J. Cardina
Posts: 19
Location: Zone 7A, Comox Valley, Vancouver Island, Pacific Northwest, Canada
  • Mark post as helpful
  • send pies
  • Quote
  • Report post to moderator
Ben Stallings wrote:Is your goal to keep the groundcover short during the transition? If not, I would just stop mowing and let nature take its course. The grass can only compete because of the mowing;


Of course! How stupid of me. That makes perfect sense. I'll try a bit of what everyone suggested and see what I can do and definitely stop mowing and let nature take it's course.
I don't care at all what it looks like, we live in the country, no home owners assocation around these parts.

Cheers for that Ben!

 
Paul Cereghino
gardener
Posts: 855
Location: South Puget Sound, Salish Sea, Cascadia, North America
15
  • Mark post as helpful
  • send pies
  • Quote
  • Report post to moderator
When harvesting biomass it is nice to let it grow nice and tall, but cut before it lodges (starts flopping over). A good scythe works really nice, but is expensive to start, but I have found that a scythe has changed how I look at pasture... as it gets tall, its not a problem, it just means a larger harvest.

When the grass gets tall, the density of stems per square foot decreases.. you end up with dead spots. Those are potential niches for seeds to establish. I think that for an initial introduction use fast germinating and growing species... Mustard is great, but requires some fertility. I've always used chickens to help prepare the bed, but have gone from pasture, to chickens to mustard to crop before. Some people put their seeds in clay pellets to improve seed-soil contact, and reduce bird predation (search for seed balls).

Also, you cottonwood will coppice (grow back from stump), and fixes nitrogen. It can root from a branch stuck in the ground. It might be a useful tool for you.

I take chunks of my overgrown pasture and put them in big heaps, let them rot down, and then plant a tree (with a cottonwood companion?)

In the end, I think Tyler's advice is good. You sound like you are trying to figure out how to get somewhere. When experimenting it is nice to try things out at small scale before launching at the 3/4 acre scale.
 
Kris Minto
Posts: 137
Location: Ottawa, Canada -- Zone 4b/5a
2
  • Mark post as helpful
  • send pies
  • Quote
  • Report post to moderator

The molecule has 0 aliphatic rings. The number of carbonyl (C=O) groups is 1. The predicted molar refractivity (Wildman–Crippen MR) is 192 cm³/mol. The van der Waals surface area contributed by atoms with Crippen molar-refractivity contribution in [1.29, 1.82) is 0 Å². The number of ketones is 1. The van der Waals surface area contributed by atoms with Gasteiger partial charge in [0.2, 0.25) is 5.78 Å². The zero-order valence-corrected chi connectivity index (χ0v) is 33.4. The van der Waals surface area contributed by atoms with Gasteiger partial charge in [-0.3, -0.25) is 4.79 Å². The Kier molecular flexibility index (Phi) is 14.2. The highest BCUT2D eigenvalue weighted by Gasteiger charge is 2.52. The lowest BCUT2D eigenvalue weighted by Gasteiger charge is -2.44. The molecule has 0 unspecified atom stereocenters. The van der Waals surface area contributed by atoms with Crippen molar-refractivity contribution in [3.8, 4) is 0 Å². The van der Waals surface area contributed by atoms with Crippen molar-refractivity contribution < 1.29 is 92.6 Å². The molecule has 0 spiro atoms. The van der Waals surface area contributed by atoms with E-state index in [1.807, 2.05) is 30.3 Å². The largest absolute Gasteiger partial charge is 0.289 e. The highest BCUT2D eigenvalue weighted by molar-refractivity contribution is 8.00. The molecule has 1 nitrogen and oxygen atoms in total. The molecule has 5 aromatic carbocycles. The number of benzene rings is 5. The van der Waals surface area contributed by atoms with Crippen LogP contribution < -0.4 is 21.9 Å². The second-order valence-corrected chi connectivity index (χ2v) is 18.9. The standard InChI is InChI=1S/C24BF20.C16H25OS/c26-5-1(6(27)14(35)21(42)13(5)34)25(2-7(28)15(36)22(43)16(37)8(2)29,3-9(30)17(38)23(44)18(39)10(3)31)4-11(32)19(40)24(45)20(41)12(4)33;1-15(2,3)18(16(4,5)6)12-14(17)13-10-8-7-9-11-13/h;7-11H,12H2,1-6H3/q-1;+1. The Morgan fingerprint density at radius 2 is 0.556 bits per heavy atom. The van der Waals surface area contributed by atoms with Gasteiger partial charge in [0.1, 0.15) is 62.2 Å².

Like others above have mention, I would let nature take its course and start planting a small food forest near the house and expend ever year or two.

Make sure you plan out the location of the tree and put some mulch around them to keep moisture and other plant from competing with the tree.

Kris
 
S Bengi
Posts: 1355
Location: Massachusetts, Zone:6/7, AHS:4, Rainfall:48in even distribution
8
  • Likes 1
  • Mark post as helpful
  • send pies
  • Quote
  • Report post to moderator
Find a vine that runs on the run that grows really fast. work hard planting/watering/fertilizing a few and let them cover your yard. After they kill the grass you can just kill the few vines and then plant your food forest.
 
J. Cardina
Posts: 19
Location: Zone 7A, Comox Valley, Vancouver Island, Pacific Northwest, Canada
  • Mark post as helpful
  • send pies
  • Quote
  • Report post to moderator
Thank you again everyone, some excellent ideas here, I really appreciate it. I have a lot to learn but I don't want to let a growing season go to waste while I'm learning and observing.
Cheers!
 
Andy Reed
Posts: 85
4
  • Mark post as helpful
  • send pies
  • Quote
  • Report post to moderator
geoff lawton would suggest overstocking it with chickens, or using a chicken tractor type set up. Something like that would kill most of the greenery and eat all the seeds. Though I suspect the chickens may get frozen. It takes time, and so does sheet mulching, for a cheep sheet mulch, use sheets, or blankets curtains etc. You can normally get them for cheap at the dump, recycling centre etc. For that matter you can get cardboard for free from the recycling centre.
 
This parrot is no more. It has ceased to be. Now it's a tiny ad:

the permaculture playing cards
richsoil.com/cards


  • Post Reply
  • Bookmark Topic Watch Topic
  • New Topic